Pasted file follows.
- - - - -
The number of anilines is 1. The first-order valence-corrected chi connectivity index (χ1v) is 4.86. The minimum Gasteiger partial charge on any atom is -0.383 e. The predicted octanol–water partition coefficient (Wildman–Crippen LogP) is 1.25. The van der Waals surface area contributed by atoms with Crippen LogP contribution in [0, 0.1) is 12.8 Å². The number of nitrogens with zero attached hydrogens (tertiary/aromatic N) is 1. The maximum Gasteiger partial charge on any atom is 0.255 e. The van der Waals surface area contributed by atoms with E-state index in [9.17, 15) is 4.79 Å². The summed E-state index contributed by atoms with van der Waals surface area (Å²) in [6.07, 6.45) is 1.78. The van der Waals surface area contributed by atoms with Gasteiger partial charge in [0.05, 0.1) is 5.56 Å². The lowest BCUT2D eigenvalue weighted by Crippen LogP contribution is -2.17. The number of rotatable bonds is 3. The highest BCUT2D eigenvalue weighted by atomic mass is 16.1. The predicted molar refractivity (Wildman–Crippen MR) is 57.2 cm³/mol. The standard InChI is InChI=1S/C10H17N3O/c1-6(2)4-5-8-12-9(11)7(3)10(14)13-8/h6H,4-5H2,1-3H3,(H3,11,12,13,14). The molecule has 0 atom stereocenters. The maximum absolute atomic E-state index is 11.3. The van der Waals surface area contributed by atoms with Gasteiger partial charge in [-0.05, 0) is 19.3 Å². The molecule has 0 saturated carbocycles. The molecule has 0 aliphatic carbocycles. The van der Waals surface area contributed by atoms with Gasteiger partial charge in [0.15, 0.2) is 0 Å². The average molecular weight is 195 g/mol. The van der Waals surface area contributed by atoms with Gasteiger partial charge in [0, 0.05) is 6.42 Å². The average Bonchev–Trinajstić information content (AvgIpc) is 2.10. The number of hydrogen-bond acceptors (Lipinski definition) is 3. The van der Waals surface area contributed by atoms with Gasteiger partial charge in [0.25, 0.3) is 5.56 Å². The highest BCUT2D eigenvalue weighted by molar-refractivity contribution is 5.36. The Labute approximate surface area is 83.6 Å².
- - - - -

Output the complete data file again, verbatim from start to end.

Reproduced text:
The number of anilines is 1. The first-order valence-corrected chi connectivity index (χ1v) is 4.86. The minimum Gasteiger partial charge on any atom is -0.383 e. The predicted octanol–water partition coefficient (Wildman–Crippen LogP) is 1.25. The van der Waals surface area contributed by atoms with Crippen LogP contribution in [0, 0.1) is 12.8 Å². The number of nitrogens with zero attached hydrogens (tertiary/aromatic N) is 1. The maximum Gasteiger partial charge on any atom is 0.255 e. The van der Waals surface area contributed by atoms with E-state index in [9.17, 15) is 4.79 Å². The summed E-state index contributed by atoms with van der Waals surface area (Å²) in [6.07, 6.45) is 1.78. The van der Waals surface area contributed by atoms with Gasteiger partial charge in [0.05, 0.1) is 5.56 Å². The lowest BCUT2D eigenvalue weighted by Crippen LogP contribution is -2.17. The number of rotatable bonds is 3. The highest BCUT2D eigenvalue weighted by atomic mass is 16.1. The predicted molar refractivity (Wildman–Crippen MR) is 57.2 cm³/mol. The standard InChI is InChI=1S/C10H17N3O/c1-6(2)4-5-8-12-9(11)7(3)10(14)13-8/h6H,4-5H2,1-3H3,(H3,11,12,13,14). The molecule has 0 atom stereocenters. The maximum absolute atomic E-state index is 11.3. The van der Waals surface area contributed by atoms with Gasteiger partial charge in [-0.05, 0) is 19.3 Å². The molecule has 0 saturated carbocycles. The molecule has 0 aliphatic carbocycles. The van der Waals surface area contributed by atoms with Gasteiger partial charge in [0.15, 0.2) is 0 Å². The average molecular weight is 195 g/mol. The van der Waals surface area contributed by atoms with Gasteiger partial charge in [0, 0.05) is 6.42 Å². The average Bonchev–Trinajstić information content (AvgIpc) is 2.10. The number of hydrogen-bond acceptors (Lipinski definition) is 3. The van der Waals surface area contributed by atoms with Gasteiger partial charge in [0.25, 0.3) is 5.56 Å². The highest BCUT2D eigenvalue weighted by molar-refractivity contribution is 5.36. The Labute approximate surface area is 83.6 Å².